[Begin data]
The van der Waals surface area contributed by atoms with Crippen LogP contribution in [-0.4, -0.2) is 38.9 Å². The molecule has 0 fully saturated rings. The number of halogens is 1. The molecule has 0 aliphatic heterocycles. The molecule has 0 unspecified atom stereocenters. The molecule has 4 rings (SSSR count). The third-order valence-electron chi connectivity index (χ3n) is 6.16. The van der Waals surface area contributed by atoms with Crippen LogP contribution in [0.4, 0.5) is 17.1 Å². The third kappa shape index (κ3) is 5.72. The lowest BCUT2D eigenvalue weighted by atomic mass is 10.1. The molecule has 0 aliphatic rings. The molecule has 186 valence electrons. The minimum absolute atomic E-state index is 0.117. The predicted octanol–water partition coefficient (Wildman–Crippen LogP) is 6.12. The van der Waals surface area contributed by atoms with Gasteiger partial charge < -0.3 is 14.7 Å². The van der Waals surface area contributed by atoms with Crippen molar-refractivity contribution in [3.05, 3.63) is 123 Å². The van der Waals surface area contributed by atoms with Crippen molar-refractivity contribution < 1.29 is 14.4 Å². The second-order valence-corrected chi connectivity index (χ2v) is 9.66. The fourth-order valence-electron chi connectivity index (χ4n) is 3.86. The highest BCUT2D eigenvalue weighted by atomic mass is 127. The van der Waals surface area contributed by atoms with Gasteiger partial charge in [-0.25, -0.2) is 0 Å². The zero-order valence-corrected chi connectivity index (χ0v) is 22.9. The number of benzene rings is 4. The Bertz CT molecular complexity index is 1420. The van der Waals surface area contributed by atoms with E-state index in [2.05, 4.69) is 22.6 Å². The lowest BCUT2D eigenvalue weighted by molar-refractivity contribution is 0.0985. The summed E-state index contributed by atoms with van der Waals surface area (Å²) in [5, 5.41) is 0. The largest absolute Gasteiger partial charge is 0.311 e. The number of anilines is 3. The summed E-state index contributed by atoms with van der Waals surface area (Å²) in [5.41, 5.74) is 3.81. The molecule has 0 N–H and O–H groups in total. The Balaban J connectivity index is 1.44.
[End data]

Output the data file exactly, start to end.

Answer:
The van der Waals surface area contributed by atoms with Crippen LogP contribution in [-0.4, -0.2) is 38.9 Å². The molecule has 0 fully saturated rings. The number of halogens is 1. The molecule has 0 aliphatic heterocycles. The molecule has 0 unspecified atom stereocenters. The molecule has 4 rings (SSSR count). The third-order valence-electron chi connectivity index (χ3n) is 6.16. The van der Waals surface area contributed by atoms with Crippen LogP contribution in [0.4, 0.5) is 17.1 Å². The third kappa shape index (κ3) is 5.72. The lowest BCUT2D eigenvalue weighted by atomic mass is 10.1. The molecule has 0 aliphatic rings. The molecule has 186 valence electrons. The minimum absolute atomic E-state index is 0.117. The predicted octanol–water partition coefficient (Wildman–Crippen LogP) is 6.12. The van der Waals surface area contributed by atoms with Gasteiger partial charge < -0.3 is 14.7 Å². The van der Waals surface area contributed by atoms with Crippen molar-refractivity contribution in [3.05, 3.63) is 123 Å². The van der Waals surface area contributed by atoms with Crippen molar-refractivity contribution < 1.29 is 14.4 Å². The second-order valence-corrected chi connectivity index (χ2v) is 9.66. The fourth-order valence-electron chi connectivity index (χ4n) is 3.86. The highest BCUT2D eigenvalue weighted by atomic mass is 127. The van der Waals surface area contributed by atoms with Gasteiger partial charge in [-0.25, -0.2) is 0 Å². The zero-order valence-corrected chi connectivity index (χ0v) is 22.9. The number of benzene rings is 4. The Bertz CT molecular complexity index is 1420. The van der Waals surface area contributed by atoms with E-state index in [2.05, 4.69) is 22.6 Å². The lowest BCUT2D eigenvalue weighted by molar-refractivity contribution is 0.0985. The summed E-state index contributed by atoms with van der Waals surface area (Å²) in [5, 5.41) is 0. The largest absolute Gasteiger partial charge is 0.311 e. The number of anilines is 3. The summed E-state index contributed by atoms with van der Waals surface area (Å²) in [5.41, 5.74) is 3.81. The molecule has 0 N–H and O–H groups in total. The Balaban J connectivity index is 1.44.